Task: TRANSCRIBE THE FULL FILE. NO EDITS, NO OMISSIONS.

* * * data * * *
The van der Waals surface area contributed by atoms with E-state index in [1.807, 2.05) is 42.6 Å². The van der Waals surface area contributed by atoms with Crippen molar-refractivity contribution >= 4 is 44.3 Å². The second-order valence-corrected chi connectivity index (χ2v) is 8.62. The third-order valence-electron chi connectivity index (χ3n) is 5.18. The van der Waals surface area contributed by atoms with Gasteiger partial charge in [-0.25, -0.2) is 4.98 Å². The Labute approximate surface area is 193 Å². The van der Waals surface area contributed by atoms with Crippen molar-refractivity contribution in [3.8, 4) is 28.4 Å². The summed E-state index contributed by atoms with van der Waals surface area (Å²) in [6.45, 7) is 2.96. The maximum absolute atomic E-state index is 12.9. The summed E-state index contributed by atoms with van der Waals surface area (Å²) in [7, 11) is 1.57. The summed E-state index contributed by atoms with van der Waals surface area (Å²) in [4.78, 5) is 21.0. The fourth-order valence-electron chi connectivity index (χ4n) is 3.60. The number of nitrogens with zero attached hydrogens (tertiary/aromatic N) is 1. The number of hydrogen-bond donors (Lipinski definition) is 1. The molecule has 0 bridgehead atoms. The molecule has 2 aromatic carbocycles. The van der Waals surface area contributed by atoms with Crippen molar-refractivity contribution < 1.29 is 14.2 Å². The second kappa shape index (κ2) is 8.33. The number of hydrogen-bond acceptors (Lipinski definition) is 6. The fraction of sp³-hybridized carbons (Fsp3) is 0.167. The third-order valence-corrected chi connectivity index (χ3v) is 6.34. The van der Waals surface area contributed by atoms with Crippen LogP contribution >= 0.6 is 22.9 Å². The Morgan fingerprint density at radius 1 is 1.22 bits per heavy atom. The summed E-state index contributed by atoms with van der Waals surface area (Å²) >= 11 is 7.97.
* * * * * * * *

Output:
The van der Waals surface area contributed by atoms with E-state index in [1.807, 2.05) is 42.6 Å². The van der Waals surface area contributed by atoms with Crippen molar-refractivity contribution >= 4 is 44.3 Å². The second-order valence-corrected chi connectivity index (χ2v) is 8.62. The third-order valence-electron chi connectivity index (χ3n) is 5.18. The van der Waals surface area contributed by atoms with Gasteiger partial charge in [-0.25, -0.2) is 4.98 Å². The Labute approximate surface area is 193 Å². The van der Waals surface area contributed by atoms with Crippen molar-refractivity contribution in [3.8, 4) is 28.4 Å². The summed E-state index contributed by atoms with van der Waals surface area (Å²) in [6.45, 7) is 2.96. The maximum absolute atomic E-state index is 12.9. The summed E-state index contributed by atoms with van der Waals surface area (Å²) in [7, 11) is 1.57. The summed E-state index contributed by atoms with van der Waals surface area (Å²) in [4.78, 5) is 21.0. The fourth-order valence-electron chi connectivity index (χ4n) is 3.60. The number of nitrogens with zero attached hydrogens (tertiary/aromatic N) is 1. The number of hydrogen-bond donors (Lipinski definition) is 1. The molecule has 0 bridgehead atoms. The molecule has 2 aromatic carbocycles. The van der Waals surface area contributed by atoms with Crippen molar-refractivity contribution < 1.29 is 14.2 Å². The second kappa shape index (κ2) is 8.33. The number of hydrogen-bond acceptors (Lipinski definition) is 6. The fraction of sp³-hybridized carbons (Fsp3) is 0.167. The third-order valence-corrected chi connectivity index (χ3v) is 6.34. The van der Waals surface area contributed by atoms with Crippen LogP contribution >= 0.6 is 22.9 Å². The Morgan fingerprint density at radius 1 is 1.22 bits per heavy atom. The summed E-state index contributed by atoms with van der Waals surface area (Å²) >= 11 is 7.97.